We must acknowledge our brokenness to prepare our hearts for new life.
Heated election cycles. Societal upheaval. Expansion of technology. Overly busy schedules. Shrinking churches. Shallow disciples. Divided families. Addiction. Economic greediness. Oppression.
Naming the barrenness around us would produce an exhausting, endless list. In my more cynical moments, I struggle to see how life is possible when everything appears gripped by discord, destruction, and death.
I am thankful for stories that remind us of God’s capacity to pave new roads through dead-end streets.
The Book of Judges concludes with these words: “In those days there was no king in Israel; all the people did what was right in their own eyes” (Judges 17:6, 21:25, NRSV). Thus 1 Samuel begins. It requires little imagination to see how these words can describe our own day. Society lacks a unifying voice to bring factions together; there is “no king in Israel.” Churches, communities, families, and people are deeply fragmented, each pursuing their own agenda. We are perplexed, confused, and on edge, as was Israel.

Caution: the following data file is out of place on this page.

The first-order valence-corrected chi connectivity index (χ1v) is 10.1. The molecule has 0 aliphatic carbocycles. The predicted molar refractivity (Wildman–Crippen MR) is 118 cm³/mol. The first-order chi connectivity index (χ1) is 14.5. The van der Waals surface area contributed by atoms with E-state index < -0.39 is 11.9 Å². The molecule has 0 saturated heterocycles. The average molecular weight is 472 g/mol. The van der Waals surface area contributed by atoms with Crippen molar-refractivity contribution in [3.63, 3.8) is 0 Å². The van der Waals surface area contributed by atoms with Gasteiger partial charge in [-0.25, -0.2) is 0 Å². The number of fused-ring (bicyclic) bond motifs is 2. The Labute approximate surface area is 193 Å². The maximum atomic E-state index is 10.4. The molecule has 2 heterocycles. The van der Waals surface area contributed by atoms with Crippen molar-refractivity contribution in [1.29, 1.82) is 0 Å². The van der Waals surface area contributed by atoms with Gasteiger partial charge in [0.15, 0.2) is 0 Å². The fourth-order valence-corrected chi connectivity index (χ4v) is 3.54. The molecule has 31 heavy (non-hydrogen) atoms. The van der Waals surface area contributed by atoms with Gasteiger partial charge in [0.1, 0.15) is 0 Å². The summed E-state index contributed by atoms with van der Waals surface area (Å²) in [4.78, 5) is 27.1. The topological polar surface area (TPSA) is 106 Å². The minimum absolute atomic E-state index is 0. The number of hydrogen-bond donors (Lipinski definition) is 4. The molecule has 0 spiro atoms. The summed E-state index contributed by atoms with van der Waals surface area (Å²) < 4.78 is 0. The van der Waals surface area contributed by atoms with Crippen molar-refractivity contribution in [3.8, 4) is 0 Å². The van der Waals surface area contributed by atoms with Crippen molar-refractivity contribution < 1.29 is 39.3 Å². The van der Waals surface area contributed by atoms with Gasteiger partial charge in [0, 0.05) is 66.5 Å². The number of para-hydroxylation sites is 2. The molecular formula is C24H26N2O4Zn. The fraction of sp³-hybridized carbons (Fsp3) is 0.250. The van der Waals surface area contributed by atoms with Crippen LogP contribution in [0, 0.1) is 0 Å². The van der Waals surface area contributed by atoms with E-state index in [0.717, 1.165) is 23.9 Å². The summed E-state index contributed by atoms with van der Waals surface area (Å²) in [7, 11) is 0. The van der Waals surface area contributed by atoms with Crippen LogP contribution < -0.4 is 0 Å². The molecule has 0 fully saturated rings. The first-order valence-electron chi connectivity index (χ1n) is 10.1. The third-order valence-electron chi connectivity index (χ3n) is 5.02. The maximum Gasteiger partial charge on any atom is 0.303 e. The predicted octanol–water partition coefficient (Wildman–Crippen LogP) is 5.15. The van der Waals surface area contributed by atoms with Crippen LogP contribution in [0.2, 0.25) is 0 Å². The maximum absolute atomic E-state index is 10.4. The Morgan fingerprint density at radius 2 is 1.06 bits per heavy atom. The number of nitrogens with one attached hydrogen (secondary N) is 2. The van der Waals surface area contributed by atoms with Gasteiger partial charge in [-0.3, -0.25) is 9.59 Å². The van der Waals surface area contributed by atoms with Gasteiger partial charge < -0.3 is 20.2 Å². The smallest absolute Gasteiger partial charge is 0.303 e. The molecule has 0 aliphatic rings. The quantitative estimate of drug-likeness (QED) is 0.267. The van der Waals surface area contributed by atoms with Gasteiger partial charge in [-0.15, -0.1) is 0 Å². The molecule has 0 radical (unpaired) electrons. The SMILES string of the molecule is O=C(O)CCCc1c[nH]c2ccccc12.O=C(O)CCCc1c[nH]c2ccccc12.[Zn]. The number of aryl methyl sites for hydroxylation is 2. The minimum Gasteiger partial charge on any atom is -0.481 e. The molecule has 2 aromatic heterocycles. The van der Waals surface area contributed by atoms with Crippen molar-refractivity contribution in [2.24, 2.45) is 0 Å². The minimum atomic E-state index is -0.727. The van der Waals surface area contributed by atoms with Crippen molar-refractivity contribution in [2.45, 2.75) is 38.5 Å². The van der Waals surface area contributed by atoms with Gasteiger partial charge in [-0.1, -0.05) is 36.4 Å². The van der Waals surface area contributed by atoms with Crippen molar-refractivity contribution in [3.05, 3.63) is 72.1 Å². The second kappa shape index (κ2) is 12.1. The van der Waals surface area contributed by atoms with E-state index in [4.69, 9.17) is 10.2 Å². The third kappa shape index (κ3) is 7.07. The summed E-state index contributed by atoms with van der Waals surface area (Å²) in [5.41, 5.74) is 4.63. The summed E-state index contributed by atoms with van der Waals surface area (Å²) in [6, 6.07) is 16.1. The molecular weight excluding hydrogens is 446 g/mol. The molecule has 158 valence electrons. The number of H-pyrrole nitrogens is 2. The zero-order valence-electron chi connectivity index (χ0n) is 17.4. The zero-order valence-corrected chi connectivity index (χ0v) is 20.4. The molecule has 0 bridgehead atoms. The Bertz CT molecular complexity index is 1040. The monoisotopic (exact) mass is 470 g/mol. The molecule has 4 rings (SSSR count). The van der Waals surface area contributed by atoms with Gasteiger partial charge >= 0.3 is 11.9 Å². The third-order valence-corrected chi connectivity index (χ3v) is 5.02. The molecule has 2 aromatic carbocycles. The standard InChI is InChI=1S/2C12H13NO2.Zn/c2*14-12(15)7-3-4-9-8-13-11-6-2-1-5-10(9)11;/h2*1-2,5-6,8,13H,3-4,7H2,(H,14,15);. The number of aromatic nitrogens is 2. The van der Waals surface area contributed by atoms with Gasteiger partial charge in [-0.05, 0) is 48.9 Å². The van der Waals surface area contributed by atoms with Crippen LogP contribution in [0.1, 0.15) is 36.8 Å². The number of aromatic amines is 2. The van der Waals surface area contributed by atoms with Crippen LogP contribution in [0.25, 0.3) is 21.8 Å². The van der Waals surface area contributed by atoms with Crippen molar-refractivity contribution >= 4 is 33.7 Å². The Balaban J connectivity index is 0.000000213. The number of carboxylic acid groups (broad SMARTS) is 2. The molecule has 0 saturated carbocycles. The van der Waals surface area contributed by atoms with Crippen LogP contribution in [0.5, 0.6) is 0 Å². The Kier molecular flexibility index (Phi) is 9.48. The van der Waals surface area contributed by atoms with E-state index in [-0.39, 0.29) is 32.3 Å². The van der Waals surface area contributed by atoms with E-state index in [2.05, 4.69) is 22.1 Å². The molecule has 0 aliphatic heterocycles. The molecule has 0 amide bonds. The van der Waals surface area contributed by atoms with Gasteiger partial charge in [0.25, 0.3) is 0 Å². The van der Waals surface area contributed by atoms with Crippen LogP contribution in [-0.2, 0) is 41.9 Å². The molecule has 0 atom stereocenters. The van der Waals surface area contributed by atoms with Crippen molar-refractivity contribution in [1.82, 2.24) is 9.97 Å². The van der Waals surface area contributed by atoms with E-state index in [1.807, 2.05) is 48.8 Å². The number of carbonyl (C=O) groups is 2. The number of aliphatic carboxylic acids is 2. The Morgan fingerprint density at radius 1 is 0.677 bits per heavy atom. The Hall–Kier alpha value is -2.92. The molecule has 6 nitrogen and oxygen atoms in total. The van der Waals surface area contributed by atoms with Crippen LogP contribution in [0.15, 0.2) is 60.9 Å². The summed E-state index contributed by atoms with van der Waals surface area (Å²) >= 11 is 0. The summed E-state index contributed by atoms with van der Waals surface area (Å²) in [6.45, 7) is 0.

Of course, this verse from Judges is a bit ironic. God is and has always been King—not only over Israel but all of creation. The Israelites failed to recognize God’s sovereignty over their lives. They attended worship, tithed, observed holy days, and prayed. But the pressure surrounding Israel increasingly led them to desire to become like other nations, which they saw as economically superior, politically cunning, militarily dominant, and decidedly independent. The crisis bubbling under the surface of Israel’s life was one of identity. Whose image would Israel reflect?
Hannah and Eli
The opening chapters of 1 Samuel zoom from the wide-angle lens of Israel’s society to the deeply personal story of two characters: Hannah and Eli. These characters appear to be nothing alike.
Eli was a powerful man with two sons. He served as high priest and sat in the gate as a revered elder in the community. He was vested with political and spiritual authority. His life appeared to be a picture of “success” marked by God’s favor.
Hannah was unable to have children. She was ridiculed by others. She lacked political power. Her future was in jeopardy, and, by all appearances, she lived under God’s curse. Hannah was the picture of God-forsakenness.